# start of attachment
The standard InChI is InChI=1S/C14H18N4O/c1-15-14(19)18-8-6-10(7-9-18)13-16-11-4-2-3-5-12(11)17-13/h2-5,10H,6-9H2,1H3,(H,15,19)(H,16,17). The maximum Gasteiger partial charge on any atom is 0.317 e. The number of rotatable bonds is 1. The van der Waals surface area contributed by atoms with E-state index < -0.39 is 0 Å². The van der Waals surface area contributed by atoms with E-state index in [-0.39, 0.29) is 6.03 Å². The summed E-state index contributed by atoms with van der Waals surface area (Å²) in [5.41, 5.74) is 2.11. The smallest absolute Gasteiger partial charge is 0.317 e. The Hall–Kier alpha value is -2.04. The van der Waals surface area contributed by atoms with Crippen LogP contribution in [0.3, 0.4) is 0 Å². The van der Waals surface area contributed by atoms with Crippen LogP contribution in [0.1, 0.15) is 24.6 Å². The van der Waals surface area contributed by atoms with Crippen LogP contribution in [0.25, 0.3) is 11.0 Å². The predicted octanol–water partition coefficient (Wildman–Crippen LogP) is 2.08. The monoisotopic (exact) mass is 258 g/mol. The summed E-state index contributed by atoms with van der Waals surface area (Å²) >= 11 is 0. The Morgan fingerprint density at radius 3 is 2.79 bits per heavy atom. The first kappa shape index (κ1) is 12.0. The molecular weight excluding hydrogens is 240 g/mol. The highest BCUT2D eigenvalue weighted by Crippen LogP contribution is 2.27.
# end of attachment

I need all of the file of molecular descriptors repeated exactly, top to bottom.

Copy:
The standard InChI is InChI=1S/C14H18N4O/c1-15-14(19)18-8-6-10(7-9-18)13-16-11-4-2-3-5-12(11)17-13/h2-5,10H,6-9H2,1H3,(H,15,19)(H,16,17). The maximum Gasteiger partial charge on any atom is 0.317 e. The number of rotatable bonds is 1. The van der Waals surface area contributed by atoms with E-state index < -0.39 is 0 Å². The van der Waals surface area contributed by atoms with E-state index in [-0.39, 0.29) is 6.03 Å². The summed E-state index contributed by atoms with van der Waals surface area (Å²) in [5.41, 5.74) is 2.11. The smallest absolute Gasteiger partial charge is 0.317 e. The Hall–Kier alpha value is -2.04. The van der Waals surface area contributed by atoms with Crippen LogP contribution in [0.3, 0.4) is 0 Å². The van der Waals surface area contributed by atoms with Crippen LogP contribution in [0.1, 0.15) is 24.6 Å². The van der Waals surface area contributed by atoms with Crippen LogP contribution in [0.25, 0.3) is 11.0 Å². The predicted octanol–water partition coefficient (Wildman–Crippen LogP) is 2.08. The monoisotopic (exact) mass is 258 g/mol. The summed E-state index contributed by atoms with van der Waals surface area (Å²) >= 11 is 0. The Morgan fingerprint density at radius 3 is 2.79 bits per heavy atom. The first kappa shape index (κ1) is 12.0. The molecular weight excluding hydrogens is 240 g/mol. The highest BCUT2D eigenvalue weighted by Crippen LogP contribution is 2.27.